Hydrocarbons, including oil and natural gas, are used in a host of industrial processes, from fueling vehicles and transportation to the production of plastics and other goods. Petroleum engineers work all along the supply chain of hydrocarbons, from mining and extraction, through processing and transportation of raw petroleum, to the processing and production of petroleum-based materials and goods. They may be responsible for discovering new sources and natural deposits, coming up with new ways to safely and efficiently extract them, or manage wells and extraction sites.
Robotics engineers operate at the intersection of computer engineering and programming, mechanical engineering, manufacturing, and many other disciplines. They are responsible for designing, constructing, assembling, and innovating every aspect of a robotic device, from the shape and function all the way down to the circuitry and programming.
Robotics engineers may use computer-aided design (CAD), artificial intelligence systems, or even other manufacturing robots in order to build, repair, and redesign new robotic systems, parts, and devices.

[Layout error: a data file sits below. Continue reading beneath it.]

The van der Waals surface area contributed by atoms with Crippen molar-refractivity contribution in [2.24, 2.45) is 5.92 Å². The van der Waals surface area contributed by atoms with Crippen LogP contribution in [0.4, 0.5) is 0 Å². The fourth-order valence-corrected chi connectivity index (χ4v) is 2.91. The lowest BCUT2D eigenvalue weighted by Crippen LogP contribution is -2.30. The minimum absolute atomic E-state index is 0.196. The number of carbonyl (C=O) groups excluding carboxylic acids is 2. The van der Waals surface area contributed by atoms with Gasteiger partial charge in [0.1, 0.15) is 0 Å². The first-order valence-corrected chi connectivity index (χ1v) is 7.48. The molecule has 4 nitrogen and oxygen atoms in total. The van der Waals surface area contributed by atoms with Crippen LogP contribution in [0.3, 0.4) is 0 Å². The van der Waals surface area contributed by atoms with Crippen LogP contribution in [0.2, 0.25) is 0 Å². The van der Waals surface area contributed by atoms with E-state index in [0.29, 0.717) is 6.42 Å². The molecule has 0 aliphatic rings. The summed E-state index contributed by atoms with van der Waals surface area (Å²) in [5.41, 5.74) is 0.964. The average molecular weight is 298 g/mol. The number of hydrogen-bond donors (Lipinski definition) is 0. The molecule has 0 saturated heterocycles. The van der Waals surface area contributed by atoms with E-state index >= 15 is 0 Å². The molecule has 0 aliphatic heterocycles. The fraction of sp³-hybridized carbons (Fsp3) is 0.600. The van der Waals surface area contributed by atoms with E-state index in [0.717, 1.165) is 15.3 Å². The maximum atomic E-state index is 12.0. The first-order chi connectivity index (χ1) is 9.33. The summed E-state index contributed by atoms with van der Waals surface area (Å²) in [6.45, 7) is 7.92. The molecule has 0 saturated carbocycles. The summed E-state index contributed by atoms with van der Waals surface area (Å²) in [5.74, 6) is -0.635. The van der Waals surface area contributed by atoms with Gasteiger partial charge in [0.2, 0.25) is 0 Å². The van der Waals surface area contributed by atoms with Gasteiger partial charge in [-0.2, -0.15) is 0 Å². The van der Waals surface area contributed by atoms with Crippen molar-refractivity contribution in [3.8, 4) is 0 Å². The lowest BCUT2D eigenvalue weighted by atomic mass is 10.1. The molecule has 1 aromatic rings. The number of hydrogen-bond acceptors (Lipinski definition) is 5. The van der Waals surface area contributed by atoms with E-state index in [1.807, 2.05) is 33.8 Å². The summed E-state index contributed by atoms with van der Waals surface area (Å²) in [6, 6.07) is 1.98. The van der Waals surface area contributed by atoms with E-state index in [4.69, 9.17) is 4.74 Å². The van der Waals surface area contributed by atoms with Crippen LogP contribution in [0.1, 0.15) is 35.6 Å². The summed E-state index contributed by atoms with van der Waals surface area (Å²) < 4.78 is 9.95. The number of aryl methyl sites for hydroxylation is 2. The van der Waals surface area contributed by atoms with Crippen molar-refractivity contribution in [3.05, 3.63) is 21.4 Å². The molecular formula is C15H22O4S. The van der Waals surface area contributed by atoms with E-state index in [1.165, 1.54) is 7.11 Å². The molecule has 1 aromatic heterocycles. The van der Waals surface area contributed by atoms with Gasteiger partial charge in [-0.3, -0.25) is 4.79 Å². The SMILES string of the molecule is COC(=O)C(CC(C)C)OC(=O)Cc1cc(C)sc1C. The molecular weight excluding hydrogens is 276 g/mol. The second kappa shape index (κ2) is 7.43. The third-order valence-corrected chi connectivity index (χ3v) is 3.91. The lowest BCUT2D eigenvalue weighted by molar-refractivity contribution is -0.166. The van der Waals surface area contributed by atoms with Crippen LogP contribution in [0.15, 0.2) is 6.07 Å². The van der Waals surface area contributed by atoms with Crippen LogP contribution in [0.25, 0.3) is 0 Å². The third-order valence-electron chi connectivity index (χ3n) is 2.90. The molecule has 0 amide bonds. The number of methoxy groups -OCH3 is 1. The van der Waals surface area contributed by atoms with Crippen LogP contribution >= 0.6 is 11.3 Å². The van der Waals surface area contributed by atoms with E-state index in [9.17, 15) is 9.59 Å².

Training, Education, and Skill Development
Whatever type of engineering you wish to pursue, you will typically need a strong foundation in mathematics and science. Technological literacy and the ability to work with computers, software, and similar devices are essential to both pursuing formal education and a career in any type of engineering.
Usually, the minimum education required to start an engineering career is an undergraduate or Bachelor’s degree, though it is common for graduate education, including a Master’s degree and/or additional certificates to be expected by employers, especially in highly complex or specialized fields or positions.